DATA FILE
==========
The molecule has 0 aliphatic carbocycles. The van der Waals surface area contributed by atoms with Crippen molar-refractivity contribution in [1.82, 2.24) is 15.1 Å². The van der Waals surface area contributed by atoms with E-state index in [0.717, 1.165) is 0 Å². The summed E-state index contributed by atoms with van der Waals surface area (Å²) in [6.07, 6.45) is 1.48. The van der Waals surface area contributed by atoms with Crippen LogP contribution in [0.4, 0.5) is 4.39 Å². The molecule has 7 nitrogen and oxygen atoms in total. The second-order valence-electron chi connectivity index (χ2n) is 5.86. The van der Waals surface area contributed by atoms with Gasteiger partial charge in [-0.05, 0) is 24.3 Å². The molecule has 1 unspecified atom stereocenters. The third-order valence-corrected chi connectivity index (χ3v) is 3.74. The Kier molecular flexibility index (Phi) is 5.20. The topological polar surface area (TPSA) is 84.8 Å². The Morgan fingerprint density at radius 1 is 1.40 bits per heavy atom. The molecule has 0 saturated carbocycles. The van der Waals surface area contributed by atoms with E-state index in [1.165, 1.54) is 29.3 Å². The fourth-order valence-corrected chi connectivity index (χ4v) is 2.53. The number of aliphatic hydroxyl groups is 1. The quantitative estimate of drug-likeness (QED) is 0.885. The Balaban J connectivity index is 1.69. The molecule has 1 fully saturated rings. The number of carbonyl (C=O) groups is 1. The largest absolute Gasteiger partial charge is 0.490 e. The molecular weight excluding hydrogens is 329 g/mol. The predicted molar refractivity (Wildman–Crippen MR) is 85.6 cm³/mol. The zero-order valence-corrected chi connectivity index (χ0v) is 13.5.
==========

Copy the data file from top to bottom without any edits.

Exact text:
The molecule has 0 aliphatic carbocycles. The van der Waals surface area contributed by atoms with Crippen molar-refractivity contribution in [1.82, 2.24) is 15.1 Å². The van der Waals surface area contributed by atoms with E-state index in [0.717, 1.165) is 0 Å². The summed E-state index contributed by atoms with van der Waals surface area (Å²) in [6.07, 6.45) is 1.48. The van der Waals surface area contributed by atoms with Crippen LogP contribution in [0.4, 0.5) is 4.39 Å². The molecule has 7 nitrogen and oxygen atoms in total. The second-order valence-electron chi connectivity index (χ2n) is 5.86. The van der Waals surface area contributed by atoms with Gasteiger partial charge in [-0.05, 0) is 24.3 Å². The molecule has 1 unspecified atom stereocenters. The third-order valence-corrected chi connectivity index (χ3v) is 3.74. The Kier molecular flexibility index (Phi) is 5.20. The topological polar surface area (TPSA) is 84.8 Å². The Morgan fingerprint density at radius 1 is 1.40 bits per heavy atom. The molecule has 0 saturated carbocycles. The van der Waals surface area contributed by atoms with E-state index in [1.165, 1.54) is 29.3 Å². The fourth-order valence-corrected chi connectivity index (χ4v) is 2.53. The number of aliphatic hydroxyl groups is 1. The quantitative estimate of drug-likeness (QED) is 0.885. The Balaban J connectivity index is 1.69. The molecule has 1 fully saturated rings. The number of carbonyl (C=O) groups is 1. The largest absolute Gasteiger partial charge is 0.490 e. The molecular weight excluding hydrogens is 329 g/mol. The predicted molar refractivity (Wildman–Crippen MR) is 85.6 cm³/mol. The zero-order valence-corrected chi connectivity index (χ0v) is 13.5.